UK Forestry success story jeopardised by loss of tree cover
12 August 2016
A new report has heightened concerns that Great Britain is losing its productive forest resource - because trees that are harvested are not being replaced.
Estimates of Change in Canopy Cover in British Woodlands, published today by The Forestry Commission, shows that for every 100 hectares of coniferous woodland harvested in 2006, only just over half has been restocked with productive conifer species. (see Table 22 on Page 60 of the report)
Forestry sector bodies Confor, UK Forest Products Association (UKFPA) and Wood Panel Industries Federation welcomed the report, but warned the failure to restock, combined with a historically low level of new planting, threatens the longer term future of the forestry and timber sector, which supports more than 40,000 jobs and contributes £1.7 billion annually to the UK economy.
“A reduction in area is to be expected as 20th century plantations are replaced by more diverse, modern, multi-purpose forests, but the scale of these losses presents a serious risk to the future of one of the UK’s few sustainable and low-carbon industries,” said Andrew Heald, Technical Director of trade body Confor: promoting forestry and wood.
The report shows some of the harvested forest is being replanted with broadleaf species, but large areas are being left unplanted as open ground or left fallow for long periods, reducing the timber available to make the everyday products that society needs, from wood for building homes to fencing, decking, furniture and packaging for food. [This relationship between forests and everyday products is highlighted in Confor's short film, Animating Forestry]
The failure to restock areas that have been forested has long-term implications. The UK is the world’s third largest net importer of timber and wood products, and at the beginning of the 20th Century had only 5 per cent forest cover. Forest cover has expanded to 13 per cent (against a European average of 36 per cent) and the UK has developed a world-class forestry sector.
“Failing to replant our woodlands with productive crops after harvesting is simply unsustainable,” said David Sulman, Executive Director of the UKFPA. “We have made very good progress in the long-term sustainable management of our forests and woodlands, which is essential for both domestic economic development, improved biodiversity and to minimise the UK’s global environmental footprint. The reduction in productive planted area is a very serious issue for the industry.”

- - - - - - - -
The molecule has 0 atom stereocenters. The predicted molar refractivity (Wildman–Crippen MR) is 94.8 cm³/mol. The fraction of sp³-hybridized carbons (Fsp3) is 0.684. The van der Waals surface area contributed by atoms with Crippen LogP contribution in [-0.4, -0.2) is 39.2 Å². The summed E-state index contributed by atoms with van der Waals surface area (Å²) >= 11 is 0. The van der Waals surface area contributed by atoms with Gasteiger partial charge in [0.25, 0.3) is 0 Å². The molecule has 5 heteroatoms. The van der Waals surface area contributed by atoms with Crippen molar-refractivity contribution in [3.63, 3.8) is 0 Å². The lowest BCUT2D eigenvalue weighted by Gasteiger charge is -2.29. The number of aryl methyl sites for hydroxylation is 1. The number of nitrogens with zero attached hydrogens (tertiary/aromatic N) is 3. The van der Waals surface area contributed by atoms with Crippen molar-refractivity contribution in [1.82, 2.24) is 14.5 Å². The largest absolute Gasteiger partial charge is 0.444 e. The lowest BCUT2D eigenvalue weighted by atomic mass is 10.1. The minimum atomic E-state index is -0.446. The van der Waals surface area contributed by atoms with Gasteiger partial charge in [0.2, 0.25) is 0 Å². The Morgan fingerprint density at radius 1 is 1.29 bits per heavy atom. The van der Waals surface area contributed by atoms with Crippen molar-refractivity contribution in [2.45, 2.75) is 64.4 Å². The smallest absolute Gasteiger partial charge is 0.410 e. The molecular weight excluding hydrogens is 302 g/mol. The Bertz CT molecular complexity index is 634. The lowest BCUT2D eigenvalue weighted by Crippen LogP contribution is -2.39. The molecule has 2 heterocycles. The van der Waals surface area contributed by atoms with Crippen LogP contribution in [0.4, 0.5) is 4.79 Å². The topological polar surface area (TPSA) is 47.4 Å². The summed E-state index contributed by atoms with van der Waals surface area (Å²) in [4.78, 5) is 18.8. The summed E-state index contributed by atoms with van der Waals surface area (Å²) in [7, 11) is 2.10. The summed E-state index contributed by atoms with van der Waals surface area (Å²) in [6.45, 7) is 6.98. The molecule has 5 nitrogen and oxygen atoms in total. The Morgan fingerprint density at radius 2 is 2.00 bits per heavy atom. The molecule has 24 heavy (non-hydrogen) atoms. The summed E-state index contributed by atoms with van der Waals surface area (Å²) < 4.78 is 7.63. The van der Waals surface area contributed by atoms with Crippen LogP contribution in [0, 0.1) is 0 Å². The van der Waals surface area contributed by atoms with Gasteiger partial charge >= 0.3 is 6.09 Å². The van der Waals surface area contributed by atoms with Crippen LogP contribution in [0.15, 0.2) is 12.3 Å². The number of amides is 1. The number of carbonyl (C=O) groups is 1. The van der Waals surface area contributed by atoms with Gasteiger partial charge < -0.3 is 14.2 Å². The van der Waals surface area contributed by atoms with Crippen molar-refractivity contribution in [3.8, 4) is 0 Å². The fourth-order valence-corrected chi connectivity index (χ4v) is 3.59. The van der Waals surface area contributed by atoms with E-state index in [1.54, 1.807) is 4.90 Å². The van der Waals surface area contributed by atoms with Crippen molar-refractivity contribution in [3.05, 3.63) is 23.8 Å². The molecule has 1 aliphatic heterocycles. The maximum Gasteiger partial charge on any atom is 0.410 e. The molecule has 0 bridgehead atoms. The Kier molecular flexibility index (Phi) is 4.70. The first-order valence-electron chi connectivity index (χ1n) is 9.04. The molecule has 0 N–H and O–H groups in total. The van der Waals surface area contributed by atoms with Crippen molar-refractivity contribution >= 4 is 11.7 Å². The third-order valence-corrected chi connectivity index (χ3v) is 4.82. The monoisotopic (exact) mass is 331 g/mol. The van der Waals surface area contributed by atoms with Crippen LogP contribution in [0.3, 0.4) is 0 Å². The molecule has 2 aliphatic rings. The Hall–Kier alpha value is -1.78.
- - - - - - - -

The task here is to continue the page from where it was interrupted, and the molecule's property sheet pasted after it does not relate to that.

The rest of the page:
The private forestry sector has raised concerns about both the quantity and quality of restocking in the UK’s productive softwood forests for many years. Global trade in timber is dominated by softwood and about 90 per cent of all wood products used in the UK are from softwood forests.
Alastair Kerr, Director General of the Wood Panel Industries Federation (WPIF) said: “The emergence of a major UK forestry and wood processing sector, which is internationally competitive, has been a considerable success story, playing a key role in meeting carbon reduction targets and enabling the UK panel industry to supply up to two-thirds of the domestic demand for its product types. It is vital to the long-term investment and growth of processing industries that that the decline in domestic commercial softwood planting is addressed as a matter of priority.”
Earlier this week, conservation charity WWF issued a warning that UK businesses face a timber supply crunch as leading countries that supply wood products to the UK, face running out of timber in the next few years.
The supply crisis has been exacerbated by the failure of the UK and devolved governments to meet planting targets. In 2015, only 122 hectares of new woodland (all broadleaves) were planted in Wales compared to a target of 2,000 hectares, whilst in recent years the Assembly Government has converted nearly 20,000 hectares of productive conifer woodlands to either broadleaves or open ground.
In England, the latest official statistics show that only 546 hectares were planted between April 2015 and March 2016 - less than 30 per cent of the annual target needed to meet a manifesto commitment by the Conservative Party to plant 11 million trees by 2020.
Investment in sawmills and panel board manufacturing across the UK, including Norbord’s recently-announced £90 million investment at Inverness, demonstrates confidence in the UK sawmilling and wood processing sector. However, that confidence will only remain if future timber supplies can be guaranteed.
In Scotland, the Government has set ambitious woodland creation targets and Fergus Ewing, Cabinet Secretary for Rural Economy and Connectivity, has stressed his commitment to hit the targets and help secure the future of this vital rural industry.
Confor, UKFPA and WPIF, have united to call on the UK, Welsh and Northern Irish Governments to match this commitment form the Scottish Government and act urgently to ensure all harvested areas on both public and private lands are fully and appropriately restocked and that the UK’s valuable softwood resource is protected, as part of the future sustainable development of the UK.
In a joint statement, the organisations said: “Governments across the UK have strong international commitments to sustainable forest management. It is time that commitment is also focused on forest management a little closer to home – by increasing tree cover, ensuring adequate planting of productive timber crops and assuring the continued success of the forestry and forest products sector.”